Czech Hits Global Warming Movement; Sees 'Ideological Environmentalism'

The Washington Times (Washington, DC), March 10, 2007 | Go to article overview

Czech Hits Global Warming Movement; Sees 'Ideological Environmentalism'


Byline: David R. Sands, THE WASHINGTON TIMES

Czech Republic President Vaclav Klaus yesterday issued a stinging attack on "ideological environmentalism" and the campaign against global warming on a day when European Union leaders struck an ambitious deal to cut carbon emissions and energy use across the 27-nation bloc.

Wrapping up a five-day Washington visit that included meetings with Vice President Dick Cheney and Defense Secretary Robert M. Gates, Mr. Klaus said the global warming movement was based on shaky science, a distrust of free markets and a preference for central bureaucratic control over individual freedom.

"Environmentalism only pretends to deal with environmental protection," Mr. Klaus said in an address to the libertarian Cato Institute. "Behind the terminology is really an ambitious attempt to radically reorganize the world."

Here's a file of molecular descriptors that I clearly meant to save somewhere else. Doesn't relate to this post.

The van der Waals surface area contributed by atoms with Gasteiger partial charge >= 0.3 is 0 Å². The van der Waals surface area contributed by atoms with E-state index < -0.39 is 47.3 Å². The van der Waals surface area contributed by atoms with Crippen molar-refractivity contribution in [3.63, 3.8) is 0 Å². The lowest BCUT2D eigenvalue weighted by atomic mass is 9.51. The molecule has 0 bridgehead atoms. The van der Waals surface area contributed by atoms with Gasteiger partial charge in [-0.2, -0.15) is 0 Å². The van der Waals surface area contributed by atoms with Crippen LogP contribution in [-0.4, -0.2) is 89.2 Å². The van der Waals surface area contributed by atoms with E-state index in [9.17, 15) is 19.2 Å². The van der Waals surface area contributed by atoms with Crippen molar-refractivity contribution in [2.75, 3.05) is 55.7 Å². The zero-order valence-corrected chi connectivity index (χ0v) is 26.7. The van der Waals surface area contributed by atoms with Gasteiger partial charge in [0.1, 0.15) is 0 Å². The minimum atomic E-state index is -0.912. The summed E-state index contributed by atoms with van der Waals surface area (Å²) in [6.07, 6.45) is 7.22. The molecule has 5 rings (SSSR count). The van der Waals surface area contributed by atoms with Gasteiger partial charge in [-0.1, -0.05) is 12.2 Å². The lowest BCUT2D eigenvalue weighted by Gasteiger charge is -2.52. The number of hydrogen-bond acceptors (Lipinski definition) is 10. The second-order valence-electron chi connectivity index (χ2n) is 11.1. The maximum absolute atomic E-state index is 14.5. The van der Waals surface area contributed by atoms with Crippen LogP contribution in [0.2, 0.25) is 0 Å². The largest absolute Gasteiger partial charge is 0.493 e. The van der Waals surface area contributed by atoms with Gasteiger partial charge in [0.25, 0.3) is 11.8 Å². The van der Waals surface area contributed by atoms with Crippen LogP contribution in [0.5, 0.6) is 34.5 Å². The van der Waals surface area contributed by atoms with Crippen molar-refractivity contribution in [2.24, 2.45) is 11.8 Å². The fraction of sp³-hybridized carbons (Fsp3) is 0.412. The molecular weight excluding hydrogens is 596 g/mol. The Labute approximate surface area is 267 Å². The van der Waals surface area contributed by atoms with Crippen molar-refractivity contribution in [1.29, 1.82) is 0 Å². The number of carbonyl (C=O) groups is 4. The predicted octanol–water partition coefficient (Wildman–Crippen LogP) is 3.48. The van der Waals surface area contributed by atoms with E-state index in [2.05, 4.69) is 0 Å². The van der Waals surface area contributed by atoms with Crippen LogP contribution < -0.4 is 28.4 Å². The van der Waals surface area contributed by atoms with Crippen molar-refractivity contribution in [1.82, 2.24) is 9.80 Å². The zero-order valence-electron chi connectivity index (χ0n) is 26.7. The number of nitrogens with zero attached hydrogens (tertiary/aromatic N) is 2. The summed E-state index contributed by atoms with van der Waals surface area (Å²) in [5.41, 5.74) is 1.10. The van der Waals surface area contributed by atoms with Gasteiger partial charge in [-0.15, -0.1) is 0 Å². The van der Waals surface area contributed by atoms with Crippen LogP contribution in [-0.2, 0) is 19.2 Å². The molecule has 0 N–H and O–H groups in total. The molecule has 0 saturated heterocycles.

Just hours before he spoke, EU leaders meeting in Brussels reached a deal to set binding targets on increased renewable energy, reduced greenhouse gas emissions and other measures designed to cut energy use.

The EU deal was a personal triumph for German Chancellor Angela Merkel, who pushed for an agreement at the two-day summit as the current chairman of the bloc.

The Czech Republic and other fast-growing East European countries, many still with smokestack industries heavily dependent on coal and oil, had balked at tougher conservation targets favored by more prosperous EU members to the west.

Mr. Klaus declined to criticize Czech officials who signed the deal, saying his government had pressed for a "milder" outcome and is "trying to find a rational way" to deal with the climate change issue.

As president of an EU state neighboring EU powerhouse Germany, Mr. Klaus said he would not be "organizing opposition" to Mrs. Merkel's agreement, but left little doubt he opposed the spirit and the substance of the EU energy pact.

The Brussels deal put off one of the toughest decisions: While the EU nations as a whole committed to a 20 percent boost by 2020 in the use of renewable energy such as wind and solar power, the targets for individual countries will be set at a later date. …

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